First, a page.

Jury awards Russ family $9.6 million

Elaine Helm

A jury awarded $9.6 million Friday to the young son of former Northwestern football player Robert Russ, who was shot to death by a Chicago police officer just two weeks before he was to graduate in 1999.

After 3 1/2 days of deliberations, the jury in the civil suit upheld the assertion of Russ’ mother, Vera Love, who said the officer broke departmental rules and was “out of control” when he shot her unarmed son.

Prosecutors had contended that the officer’s gun went off during a struggle with Russ.

Russ’ girlfriend, Erin Lewis, was six months pregnant with his child when Russ was shot and killed June 5, 1999, in a confrontation with officer Van B. Watts IV after a high-speed chase on the Dan Ryan Expressway.

Donald Shapiro, the attorney who represented Russ’ estate, said jurors told him after the verdict was announced that they spent much of their time deciding on the amount of compensation rather than wavering about Watts’ responsibility for Russ’ death.

Shapiro also said he believed the testimony of Watts and other eyewitnesses was pivotal in the jury’s decision.

“The jury was unanimous from the start that they didn’t believe Watts and believed that he wrongfully shot and killed Russ,” Shapiro said Sunday.

“After they got through hearing evidence and arguments,” he added, “they were absolutely convinced that he was guilty.”

Although Shapiro said Russ’ family was “vindicated” by the judgement, he also said Love still wants Watts to be removed from his position with the Chicago Police Department. Love has filed a separate wrongful death lawsuit in federal court.

Less than 24 hours before Russ died, another unarmed motorist, LaTanya Haggerty, was shot and killed by another Chicago police officer.

Haggerty’s family negotiated an $18-million settlement from the city in a wrongful death lawsuit in 2001.

Prosecutors declined to press criminal charges against the officers in both cases.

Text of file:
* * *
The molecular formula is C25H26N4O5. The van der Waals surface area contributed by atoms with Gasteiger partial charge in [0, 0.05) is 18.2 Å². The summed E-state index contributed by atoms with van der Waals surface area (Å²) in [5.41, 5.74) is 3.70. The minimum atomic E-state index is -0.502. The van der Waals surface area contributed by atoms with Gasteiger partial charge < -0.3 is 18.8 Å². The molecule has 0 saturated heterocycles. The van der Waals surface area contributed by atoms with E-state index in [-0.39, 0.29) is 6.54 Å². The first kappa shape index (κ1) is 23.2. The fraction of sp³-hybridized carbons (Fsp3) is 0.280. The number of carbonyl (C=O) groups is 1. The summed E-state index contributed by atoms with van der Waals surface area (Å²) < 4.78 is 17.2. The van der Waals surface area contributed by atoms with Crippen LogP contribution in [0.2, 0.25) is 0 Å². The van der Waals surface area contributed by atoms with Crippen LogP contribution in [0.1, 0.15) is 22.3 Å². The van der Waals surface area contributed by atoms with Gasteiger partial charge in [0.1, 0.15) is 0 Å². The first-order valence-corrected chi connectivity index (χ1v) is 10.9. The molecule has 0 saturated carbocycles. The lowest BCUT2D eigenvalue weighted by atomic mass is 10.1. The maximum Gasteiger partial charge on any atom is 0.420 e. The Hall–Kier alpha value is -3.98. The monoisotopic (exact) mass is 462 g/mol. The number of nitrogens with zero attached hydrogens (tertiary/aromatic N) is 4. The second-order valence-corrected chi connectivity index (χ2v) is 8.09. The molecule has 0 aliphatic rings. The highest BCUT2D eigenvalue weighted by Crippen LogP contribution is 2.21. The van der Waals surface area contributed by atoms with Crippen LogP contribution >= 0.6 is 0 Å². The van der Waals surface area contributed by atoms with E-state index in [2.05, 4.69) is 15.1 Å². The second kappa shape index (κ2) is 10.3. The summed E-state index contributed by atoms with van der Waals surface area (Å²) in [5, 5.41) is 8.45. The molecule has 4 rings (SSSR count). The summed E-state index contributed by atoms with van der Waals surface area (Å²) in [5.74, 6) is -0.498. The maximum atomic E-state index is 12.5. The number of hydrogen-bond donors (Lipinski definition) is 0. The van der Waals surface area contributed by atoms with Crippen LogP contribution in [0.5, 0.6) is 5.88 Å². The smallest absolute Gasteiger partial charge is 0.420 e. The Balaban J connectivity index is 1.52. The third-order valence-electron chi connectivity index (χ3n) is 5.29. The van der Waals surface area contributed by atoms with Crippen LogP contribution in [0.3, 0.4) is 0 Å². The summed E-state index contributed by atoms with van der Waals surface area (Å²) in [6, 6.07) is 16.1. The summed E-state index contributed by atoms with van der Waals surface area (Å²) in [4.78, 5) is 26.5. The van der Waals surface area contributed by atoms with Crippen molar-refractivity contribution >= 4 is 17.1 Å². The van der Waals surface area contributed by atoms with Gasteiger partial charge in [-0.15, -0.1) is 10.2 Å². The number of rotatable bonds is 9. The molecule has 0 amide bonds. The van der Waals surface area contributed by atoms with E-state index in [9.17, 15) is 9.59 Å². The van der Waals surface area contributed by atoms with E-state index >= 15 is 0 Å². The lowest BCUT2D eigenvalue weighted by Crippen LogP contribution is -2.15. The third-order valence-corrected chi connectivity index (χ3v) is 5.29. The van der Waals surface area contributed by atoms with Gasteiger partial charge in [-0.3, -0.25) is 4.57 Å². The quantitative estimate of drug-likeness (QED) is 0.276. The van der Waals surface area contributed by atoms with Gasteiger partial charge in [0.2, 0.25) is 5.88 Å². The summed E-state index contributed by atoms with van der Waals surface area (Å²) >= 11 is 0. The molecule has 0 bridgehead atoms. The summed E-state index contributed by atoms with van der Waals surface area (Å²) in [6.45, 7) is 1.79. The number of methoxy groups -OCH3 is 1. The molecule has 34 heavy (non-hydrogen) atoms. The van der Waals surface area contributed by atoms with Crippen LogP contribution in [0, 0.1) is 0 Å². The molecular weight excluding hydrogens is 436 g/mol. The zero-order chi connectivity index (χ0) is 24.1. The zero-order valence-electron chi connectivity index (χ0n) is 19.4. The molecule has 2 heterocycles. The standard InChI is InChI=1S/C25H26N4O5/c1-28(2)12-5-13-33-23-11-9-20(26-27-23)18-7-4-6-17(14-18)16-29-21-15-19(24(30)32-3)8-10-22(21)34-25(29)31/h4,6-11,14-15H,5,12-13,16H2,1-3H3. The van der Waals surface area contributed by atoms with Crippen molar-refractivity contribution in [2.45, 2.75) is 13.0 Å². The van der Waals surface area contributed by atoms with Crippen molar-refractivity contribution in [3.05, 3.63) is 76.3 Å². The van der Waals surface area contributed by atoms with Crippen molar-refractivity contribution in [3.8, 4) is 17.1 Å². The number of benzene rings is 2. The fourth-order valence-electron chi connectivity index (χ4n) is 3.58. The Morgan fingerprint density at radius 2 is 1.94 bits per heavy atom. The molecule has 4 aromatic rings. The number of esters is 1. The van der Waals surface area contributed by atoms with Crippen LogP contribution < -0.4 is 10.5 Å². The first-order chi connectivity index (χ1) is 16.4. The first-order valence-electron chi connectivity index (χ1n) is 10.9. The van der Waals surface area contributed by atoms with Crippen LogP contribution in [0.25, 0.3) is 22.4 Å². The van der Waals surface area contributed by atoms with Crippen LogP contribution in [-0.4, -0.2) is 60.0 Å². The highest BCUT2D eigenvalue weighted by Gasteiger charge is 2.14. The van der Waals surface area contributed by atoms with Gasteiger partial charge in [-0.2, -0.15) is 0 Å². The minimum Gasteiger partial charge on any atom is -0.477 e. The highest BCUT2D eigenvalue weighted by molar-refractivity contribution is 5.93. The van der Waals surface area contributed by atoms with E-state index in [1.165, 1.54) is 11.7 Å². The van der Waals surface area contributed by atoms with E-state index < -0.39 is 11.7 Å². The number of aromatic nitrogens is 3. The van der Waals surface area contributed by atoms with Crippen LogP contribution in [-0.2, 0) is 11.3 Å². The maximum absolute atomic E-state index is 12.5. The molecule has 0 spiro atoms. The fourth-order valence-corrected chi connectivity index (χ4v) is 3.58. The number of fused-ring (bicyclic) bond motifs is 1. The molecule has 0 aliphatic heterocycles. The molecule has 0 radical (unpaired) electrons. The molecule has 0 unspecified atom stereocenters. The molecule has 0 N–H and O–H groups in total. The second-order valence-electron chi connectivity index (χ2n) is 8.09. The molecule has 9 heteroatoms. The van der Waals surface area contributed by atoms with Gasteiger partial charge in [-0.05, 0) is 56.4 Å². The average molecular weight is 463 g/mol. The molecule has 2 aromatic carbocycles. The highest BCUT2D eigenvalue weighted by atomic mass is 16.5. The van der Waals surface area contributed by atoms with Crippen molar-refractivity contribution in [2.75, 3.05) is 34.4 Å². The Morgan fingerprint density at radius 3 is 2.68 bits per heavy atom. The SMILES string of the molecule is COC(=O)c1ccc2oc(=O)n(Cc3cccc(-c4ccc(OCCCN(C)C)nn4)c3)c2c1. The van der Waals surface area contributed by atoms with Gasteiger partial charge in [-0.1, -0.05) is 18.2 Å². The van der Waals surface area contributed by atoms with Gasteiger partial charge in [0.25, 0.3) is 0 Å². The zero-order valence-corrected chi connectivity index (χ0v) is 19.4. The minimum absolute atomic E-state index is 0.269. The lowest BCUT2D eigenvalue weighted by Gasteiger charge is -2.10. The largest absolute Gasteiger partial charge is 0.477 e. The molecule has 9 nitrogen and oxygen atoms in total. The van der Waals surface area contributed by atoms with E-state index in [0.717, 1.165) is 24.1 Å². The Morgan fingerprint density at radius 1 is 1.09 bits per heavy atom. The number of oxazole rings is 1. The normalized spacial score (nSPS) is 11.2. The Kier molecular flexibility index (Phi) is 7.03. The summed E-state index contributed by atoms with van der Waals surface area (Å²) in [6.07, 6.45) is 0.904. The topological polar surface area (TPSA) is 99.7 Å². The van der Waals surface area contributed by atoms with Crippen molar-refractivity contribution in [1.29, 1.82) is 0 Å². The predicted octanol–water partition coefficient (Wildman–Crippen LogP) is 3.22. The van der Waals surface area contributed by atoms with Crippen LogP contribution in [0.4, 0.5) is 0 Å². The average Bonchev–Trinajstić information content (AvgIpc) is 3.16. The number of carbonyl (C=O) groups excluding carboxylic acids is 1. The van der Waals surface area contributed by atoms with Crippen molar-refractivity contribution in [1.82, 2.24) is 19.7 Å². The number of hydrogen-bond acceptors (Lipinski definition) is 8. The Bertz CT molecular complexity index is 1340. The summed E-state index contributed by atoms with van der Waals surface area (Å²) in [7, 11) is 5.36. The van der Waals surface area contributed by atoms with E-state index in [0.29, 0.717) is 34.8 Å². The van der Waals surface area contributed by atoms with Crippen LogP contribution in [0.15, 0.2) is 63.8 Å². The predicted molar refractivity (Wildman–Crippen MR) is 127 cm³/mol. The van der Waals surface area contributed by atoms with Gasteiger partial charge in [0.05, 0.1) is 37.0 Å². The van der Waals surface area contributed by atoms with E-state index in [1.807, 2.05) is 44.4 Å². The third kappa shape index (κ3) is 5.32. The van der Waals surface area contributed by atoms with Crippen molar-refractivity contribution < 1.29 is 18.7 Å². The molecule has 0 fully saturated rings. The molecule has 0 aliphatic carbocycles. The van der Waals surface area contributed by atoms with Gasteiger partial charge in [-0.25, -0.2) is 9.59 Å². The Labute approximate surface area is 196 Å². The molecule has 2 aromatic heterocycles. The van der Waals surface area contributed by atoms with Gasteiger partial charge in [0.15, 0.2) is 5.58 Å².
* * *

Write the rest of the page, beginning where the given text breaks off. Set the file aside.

Mark Iris, an NU political science lecturer, said the sizes of the Haggerty settlement and the Russ judgement are unusual, although numerous civil cases are filed each year stemming from alleged police misconduct.

Sometimes, Iris said, such cases result in changes in police procedures or regulations, but other times the cases fail to provoke a re-evaluation of the status quo.

“Sometimes the civil lawsuits don’t result in any change, in part because in the eyes of the police management and the eyes of the public, nothing wrong was done,” said Iris, who also is executive director for the Chicago Police Board, although he said he was not speaking on the board’s behalf.

Prosecutors in the Russ case acknowledged that the officer who shot Russ violated regulations by using the butt of his gun to break out a rear window of Russ’ car.

They also maintained, however, that Russ was partially responsible for the officer’s use of lethal force because tests revealed gunpowder residue on Russ’ hands — evidence that he grabbed at the officer’s gun after he was ordered to exit the car.

“It’s certainly not what anyone would hold up as quality police work,” Cook County State’s Attorney Richard Devine told the Associated Press. “But there was no evidence to show criminal intent on the part of the officers.”

Lawyers arguing on behalf of Russ’ son produced experts and eyewitnesses who testified that the officer who shot Russ not only violated police protocols but also incorrectly asserted that Russ tried to grab the gun from his hands.

Jurors in the case rejected the idea that the gun went off during a struggle, according to foreman Darnell Palmer, a Chicago school teacher.

“You could just tell they were all lying,” Palmer told the AP.

The Daily’s Jim Martinho and the Associated Press contributed to this report.